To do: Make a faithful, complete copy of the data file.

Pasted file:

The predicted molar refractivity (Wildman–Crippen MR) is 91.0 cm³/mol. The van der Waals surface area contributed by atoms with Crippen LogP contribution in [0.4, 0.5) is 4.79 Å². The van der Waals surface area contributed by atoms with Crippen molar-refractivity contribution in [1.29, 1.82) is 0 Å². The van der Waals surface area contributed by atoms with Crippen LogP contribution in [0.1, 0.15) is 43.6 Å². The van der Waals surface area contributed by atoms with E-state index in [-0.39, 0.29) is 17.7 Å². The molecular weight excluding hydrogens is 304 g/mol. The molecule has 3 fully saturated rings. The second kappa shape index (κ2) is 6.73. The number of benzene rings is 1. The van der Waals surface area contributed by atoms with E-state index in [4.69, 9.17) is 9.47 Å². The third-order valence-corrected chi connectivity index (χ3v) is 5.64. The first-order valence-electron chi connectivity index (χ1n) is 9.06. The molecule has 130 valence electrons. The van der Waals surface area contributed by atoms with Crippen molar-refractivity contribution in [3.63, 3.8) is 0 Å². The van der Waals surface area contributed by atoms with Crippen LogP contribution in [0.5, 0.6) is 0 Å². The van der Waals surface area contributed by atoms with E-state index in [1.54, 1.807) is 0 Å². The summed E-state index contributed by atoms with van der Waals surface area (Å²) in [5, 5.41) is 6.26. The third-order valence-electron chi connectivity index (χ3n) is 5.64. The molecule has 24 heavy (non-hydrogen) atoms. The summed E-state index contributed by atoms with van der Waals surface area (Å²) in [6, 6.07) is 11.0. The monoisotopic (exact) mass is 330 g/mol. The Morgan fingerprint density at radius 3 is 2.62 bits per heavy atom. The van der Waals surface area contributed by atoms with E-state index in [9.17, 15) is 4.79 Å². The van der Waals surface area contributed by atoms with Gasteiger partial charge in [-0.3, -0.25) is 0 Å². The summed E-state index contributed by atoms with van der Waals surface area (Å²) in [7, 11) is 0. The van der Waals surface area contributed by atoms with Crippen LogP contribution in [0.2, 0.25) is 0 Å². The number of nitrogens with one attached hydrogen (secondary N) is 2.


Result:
The predicted molar refractivity (Wildman–Crippen MR) is 91.0 cm³/mol. The van der Waals surface area contributed by atoms with Crippen LogP contribution in [0.4, 0.5) is 4.79 Å². The van der Waals surface area contributed by atoms with Crippen molar-refractivity contribution in [1.29, 1.82) is 0 Å². The van der Waals surface area contributed by atoms with Crippen LogP contribution in [0.1, 0.15) is 43.6 Å². The van der Waals surface area contributed by atoms with E-state index in [-0.39, 0.29) is 17.7 Å². The molecular weight excluding hydrogens is 304 g/mol. The molecule has 3 fully saturated rings. The second kappa shape index (κ2) is 6.73. The number of benzene rings is 1. The van der Waals surface area contributed by atoms with E-state index in [4.69, 9.17) is 9.47 Å². The third-order valence-corrected chi connectivity index (χ3v) is 5.64. The first-order valence-electron chi connectivity index (χ1n) is 9.06. The molecule has 130 valence electrons. The van der Waals surface area contributed by atoms with Crippen molar-refractivity contribution in [3.63, 3.8) is 0 Å². The van der Waals surface area contributed by atoms with Crippen LogP contribution in [0.5, 0.6) is 0 Å². The van der Waals surface area contributed by atoms with E-state index in [1.54, 1.807) is 0 Å². The summed E-state index contributed by atoms with van der Waals surface area (Å²) in [5, 5.41) is 6.26. The third-order valence-electron chi connectivity index (χ3n) is 5.64. The molecule has 24 heavy (non-hydrogen) atoms. The summed E-state index contributed by atoms with van der Waals surface area (Å²) in [6, 6.07) is 11.0. The monoisotopic (exact) mass is 330 g/mol. The Morgan fingerprint density at radius 3 is 2.62 bits per heavy atom. The van der Waals surface area contributed by atoms with E-state index in [9.17, 15) is 4.79 Å². The van der Waals surface area contributed by atoms with Gasteiger partial charge in [-0.3, -0.25) is 0 Å². The summed E-state index contributed by atoms with van der Waals surface area (Å²) in [7, 11) is 0. The van der Waals surface area contributed by atoms with Crippen LogP contribution in [0.2, 0.25) is 0 Å². The number of nitrogens with one attached hydrogen (secondary N) is 2.